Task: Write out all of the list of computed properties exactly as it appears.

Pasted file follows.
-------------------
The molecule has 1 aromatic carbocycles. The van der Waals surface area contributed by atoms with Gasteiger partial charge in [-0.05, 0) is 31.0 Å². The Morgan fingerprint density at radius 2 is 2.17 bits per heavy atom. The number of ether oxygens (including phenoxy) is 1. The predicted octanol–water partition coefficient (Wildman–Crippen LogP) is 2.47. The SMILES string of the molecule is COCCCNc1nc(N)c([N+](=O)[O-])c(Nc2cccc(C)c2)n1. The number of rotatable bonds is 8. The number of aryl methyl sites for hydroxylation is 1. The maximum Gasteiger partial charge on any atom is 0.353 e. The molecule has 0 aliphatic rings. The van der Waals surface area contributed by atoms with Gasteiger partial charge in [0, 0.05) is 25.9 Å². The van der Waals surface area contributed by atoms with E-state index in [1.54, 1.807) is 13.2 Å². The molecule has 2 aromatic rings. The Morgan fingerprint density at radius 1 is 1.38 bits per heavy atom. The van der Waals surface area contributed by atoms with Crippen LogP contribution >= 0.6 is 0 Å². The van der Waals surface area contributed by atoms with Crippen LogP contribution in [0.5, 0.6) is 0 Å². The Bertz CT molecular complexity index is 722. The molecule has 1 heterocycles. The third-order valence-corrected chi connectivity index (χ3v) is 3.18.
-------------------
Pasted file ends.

The molecule has 1 aromatic carbocycles. The van der Waals surface area contributed by atoms with Gasteiger partial charge in [-0.05, 0) is 31.0 Å². The Morgan fingerprint density at radius 2 is 2.17 bits per heavy atom. The number of ether oxygens (including phenoxy) is 1. The predicted octanol–water partition coefficient (Wildman–Crippen LogP) is 2.47. The SMILES string of the molecule is COCCCNc1nc(N)c([N+](=O)[O-])c(Nc2cccc(C)c2)n1. The number of rotatable bonds is 8. The number of aryl methyl sites for hydroxylation is 1. The maximum Gasteiger partial charge on any atom is 0.353 e. The molecule has 0 aliphatic rings. The van der Waals surface area contributed by atoms with Gasteiger partial charge in [0, 0.05) is 25.9 Å². The van der Waals surface area contributed by atoms with E-state index in [1.54, 1.807) is 13.2 Å². The molecule has 2 aromatic rings. The Morgan fingerprint density at radius 1 is 1.38 bits per heavy atom. The van der Waals surface area contributed by atoms with Crippen LogP contribution >= 0.6 is 0 Å². The van der Waals surface area contributed by atoms with Crippen LogP contribution in [0.5, 0.6) is 0 Å². The Bertz CT molecular complexity index is 722. The molecule has 1 heterocycles. The third-order valence-corrected chi connectivity index (χ3v) is 3.18.